Twitter-pated — this one is strictly geek to me

One of the advantages of the choices I’ve made this year – to stay at home with my daughter rather than to continue working full-time doing source code analysis and review – is that I have a lot of ‘in between’ moments where I can spend time on the internet getting caught up on what is ‘new’ and ‘different.’

A few months back, a dear friend of mine pointed me over to – telling me that while she didn’t mind reading my blogs elsewhere, it just seemed like so much work to post a blog regularly, whereas twittering consisted of 140-characters-or-less messages which seemed much more reasonable to her.

Given that I have multiple web-presences, and have pretty much for the past 8 years running kept tabs on the new social media developments, I signed right up.

My friend seems to have abandoned Twitter to return to the land of intermittent blogging – but she checks in on me there still. But one of the things I found out quickly and suspect she did – as does anyone who ‘tweets’ – is that it’s darned hard to communicate effectively in 140 characters or less. It’s actually an art form.

Over the past several months, Twitter has taught me how to ‘hone’ my conversations down to pertinent points, despite my unwillingness to abandon things like articles and punctuation. It’s also been a strangely interesting conduit to a whole new arena of thought for me.

I have dozens of friends and family in the Bay Area – most whom work in some capacity or other in the technical industry. So I’m strangely often part of Beta launches that tend not to get extended to your average Joan from the middle of the country… When I joined Orkut, it had less than 3k people… now they’ve got millions and finally gave up listing the numbers. Of course, 55% of Orkut is now Brazilian, as opposed to the 14% American – so it seems to have moved to a whole different demographic. I’ve been fortunate enough over the past several years to have Beta invites to pretty much everything ‘new’ and different… But it’s always been from the perspective of ‘oh hey, yeah, FriendX sent me an invite code to NewBetaLaunchY site, I guess I’ll check it out‘ not so much from the perspective of ‘oh, wow, I’ve got to get in on that – because it’s where the future is going!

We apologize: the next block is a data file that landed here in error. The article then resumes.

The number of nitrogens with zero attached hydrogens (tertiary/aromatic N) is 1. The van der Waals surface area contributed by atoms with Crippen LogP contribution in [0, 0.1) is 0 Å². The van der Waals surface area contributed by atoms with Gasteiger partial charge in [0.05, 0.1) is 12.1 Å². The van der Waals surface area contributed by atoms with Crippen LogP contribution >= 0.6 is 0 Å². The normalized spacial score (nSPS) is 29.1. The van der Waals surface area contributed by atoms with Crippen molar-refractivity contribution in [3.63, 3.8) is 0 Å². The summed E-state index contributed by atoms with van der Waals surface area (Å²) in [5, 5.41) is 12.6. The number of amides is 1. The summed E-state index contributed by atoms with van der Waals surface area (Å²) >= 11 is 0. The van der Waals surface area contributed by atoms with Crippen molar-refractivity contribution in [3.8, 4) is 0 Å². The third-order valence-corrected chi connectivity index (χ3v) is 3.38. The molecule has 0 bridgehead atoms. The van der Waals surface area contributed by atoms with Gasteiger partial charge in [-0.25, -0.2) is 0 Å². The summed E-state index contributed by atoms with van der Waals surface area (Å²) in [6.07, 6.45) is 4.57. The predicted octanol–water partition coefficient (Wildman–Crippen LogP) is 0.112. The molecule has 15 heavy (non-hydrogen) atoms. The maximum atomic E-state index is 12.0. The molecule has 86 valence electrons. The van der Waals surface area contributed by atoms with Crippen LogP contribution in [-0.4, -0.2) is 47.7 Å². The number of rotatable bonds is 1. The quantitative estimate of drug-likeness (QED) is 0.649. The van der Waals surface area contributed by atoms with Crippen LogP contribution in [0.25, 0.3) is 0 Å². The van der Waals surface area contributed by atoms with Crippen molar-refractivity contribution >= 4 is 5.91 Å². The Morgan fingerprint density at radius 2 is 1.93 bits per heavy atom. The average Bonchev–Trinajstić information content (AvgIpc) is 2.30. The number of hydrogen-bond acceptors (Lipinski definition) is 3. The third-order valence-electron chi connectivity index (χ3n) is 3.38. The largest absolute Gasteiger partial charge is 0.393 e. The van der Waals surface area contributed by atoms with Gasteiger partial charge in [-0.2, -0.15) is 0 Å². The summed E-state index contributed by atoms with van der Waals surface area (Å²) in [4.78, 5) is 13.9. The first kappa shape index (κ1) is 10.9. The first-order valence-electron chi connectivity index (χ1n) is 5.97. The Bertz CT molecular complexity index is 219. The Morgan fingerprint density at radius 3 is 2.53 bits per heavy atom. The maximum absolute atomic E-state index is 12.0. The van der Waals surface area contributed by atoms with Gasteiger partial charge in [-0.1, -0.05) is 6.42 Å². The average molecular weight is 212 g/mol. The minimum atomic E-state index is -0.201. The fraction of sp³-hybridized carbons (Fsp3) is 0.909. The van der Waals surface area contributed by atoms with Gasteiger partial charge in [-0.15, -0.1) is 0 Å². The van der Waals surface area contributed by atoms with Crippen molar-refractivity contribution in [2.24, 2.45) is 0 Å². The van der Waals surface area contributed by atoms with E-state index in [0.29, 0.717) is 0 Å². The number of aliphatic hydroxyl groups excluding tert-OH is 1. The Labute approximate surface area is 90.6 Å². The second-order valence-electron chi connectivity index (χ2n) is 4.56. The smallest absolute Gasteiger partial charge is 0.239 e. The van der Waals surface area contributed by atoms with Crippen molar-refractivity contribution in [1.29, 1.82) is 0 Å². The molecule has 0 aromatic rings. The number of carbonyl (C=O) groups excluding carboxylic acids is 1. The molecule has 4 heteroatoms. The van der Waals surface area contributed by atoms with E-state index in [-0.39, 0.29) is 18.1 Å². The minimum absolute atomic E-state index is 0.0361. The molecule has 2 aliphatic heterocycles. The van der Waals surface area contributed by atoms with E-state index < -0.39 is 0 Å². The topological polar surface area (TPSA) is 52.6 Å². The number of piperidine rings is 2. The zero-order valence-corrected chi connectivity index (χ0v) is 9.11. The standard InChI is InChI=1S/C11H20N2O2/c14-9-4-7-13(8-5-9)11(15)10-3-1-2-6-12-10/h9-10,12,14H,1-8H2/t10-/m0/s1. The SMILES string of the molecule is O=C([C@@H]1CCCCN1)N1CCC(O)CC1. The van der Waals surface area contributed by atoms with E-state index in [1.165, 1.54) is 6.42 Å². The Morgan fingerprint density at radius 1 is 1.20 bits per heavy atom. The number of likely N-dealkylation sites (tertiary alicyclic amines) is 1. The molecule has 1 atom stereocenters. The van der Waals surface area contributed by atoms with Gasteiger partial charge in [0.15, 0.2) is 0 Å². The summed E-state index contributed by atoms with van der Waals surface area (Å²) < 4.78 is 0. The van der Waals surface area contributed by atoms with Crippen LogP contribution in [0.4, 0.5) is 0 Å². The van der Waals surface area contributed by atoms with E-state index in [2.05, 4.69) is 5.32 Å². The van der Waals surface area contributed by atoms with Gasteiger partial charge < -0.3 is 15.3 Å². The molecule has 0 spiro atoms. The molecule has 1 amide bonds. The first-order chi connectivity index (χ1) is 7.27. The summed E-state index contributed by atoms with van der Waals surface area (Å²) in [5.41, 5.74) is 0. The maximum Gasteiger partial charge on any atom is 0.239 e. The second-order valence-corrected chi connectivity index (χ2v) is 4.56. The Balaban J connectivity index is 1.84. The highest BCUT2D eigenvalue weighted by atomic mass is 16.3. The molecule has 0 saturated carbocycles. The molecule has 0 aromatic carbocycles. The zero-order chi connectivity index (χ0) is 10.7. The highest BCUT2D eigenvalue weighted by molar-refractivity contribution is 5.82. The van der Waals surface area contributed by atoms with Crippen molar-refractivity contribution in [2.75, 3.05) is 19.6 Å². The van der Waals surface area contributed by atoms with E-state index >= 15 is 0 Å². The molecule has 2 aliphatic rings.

Joining Twitter has changed things for me. At least, perspective-wise. I’m still a stay-at-home Mom 1,300 miles from Silicon Valley – who tends to get caught up on various sites vary late every night because my daytime routines don’t allow a lot of “e-Interactive opportunities” where I can spend more than a few minutes without getting called away by the child. I’m not suddenly a better (or more consistent) blogger. I’m not going to become some new me. I’ve just sort of been exposed to something that was unexpected and it’s changed my awareness.

Over the past few months, I’ve started following and interacting with people who really *are* in the Social Media industry. People who know what the foundations are, what’s going on now, and what is on the horizon. Blame Jeremiah Owyang – who I started following because he said interesting things… and then he kept saying more interesting things and linking to his blog (see link above) – and it turned out he really knew what he was talking about. After awhile, I started following the people that Jeremiah seemed to think ‘knew’ things too and it turned out they did. A few weeks of drifting about Twitter, adding the knowledgeable to my feeds, and suddenly I find myself surrounded by those most likely to know what is going on in the Web 2.0 sphere.

I realized recently that I had gone from using as a sort of an amusing diversion to feeling totally lost if I don’t check it several times daily. Because the really amazing thing that happens at a certain point is that you suddenly start hearing conversations.

When you first start Twittering, it’s pretty hard not to fall into the trap of what someone called “Cereal Tweeting” (I wish I could recall whom it was, unfortunately, just the term stuck in my brain.) That is to say, with only 140 characters, you take the “What Are You Doing?” prompt at the top of the page a little too literally…

I’m eating a bowl of cereal.
I’m going to take a shower now.
I’m watching television while twittering.
I’m going to bed now.

About as much fun to read as it is to write. Twitter has a huge percentage of “Cereal Tweeters.” Fortunately, a lot of them get just as bored of typing it as you would reading it, so they give up on it relatively quickly… and besides, you don’t have to read them if you don’t want to.

But then there’s those conversations I mentioned above. The folks who have been on the forefront of popular blogging are also knee-deep in the trenches when it comes to this sort of thing. They’ve been in since Day 1 – and rapidly figured out how to avoid the pitfalls and how to turn it into more of a hybrid between a listserve, a chat-room, and text messaging. And if you follow one of them you will notice a number of @userX twitters* that look interesting. Add userX to your feed, and suddenly you are the proverbial fly on the wall.

The thing is, since my daughter came into my life, I haven’t really had the time or inclination to Blog-hop. Yes, I know that Scobleizer and TechCrunch and WilWheaton and [insert your favorite big-time blog here] are as addictive to some people as the morning weather report. I just really couldn’t figure out how to get it all in and still have a life in the non-virtual world. No one pays stay-at-home moms to know what’s big on the DailyKos. So when push came to shove, the blogosphere rather lost appeal to me. I pretty much devoted my online time daily to because it allowed me to aggregate my friend’s blog postings into one feed, as well as RSS feeds I really wanted to read. Other sites become once or twice a week drop-ins.

The best way I can explain this is that reading a blog to me is the internet equivalent of going to the speaking engagement of someone that interests you. You really have no input in the direction the conversation (monologue?) takes – and at best are a part of the audience that participates in the ‘after-chat’ portion – better known as blog comments.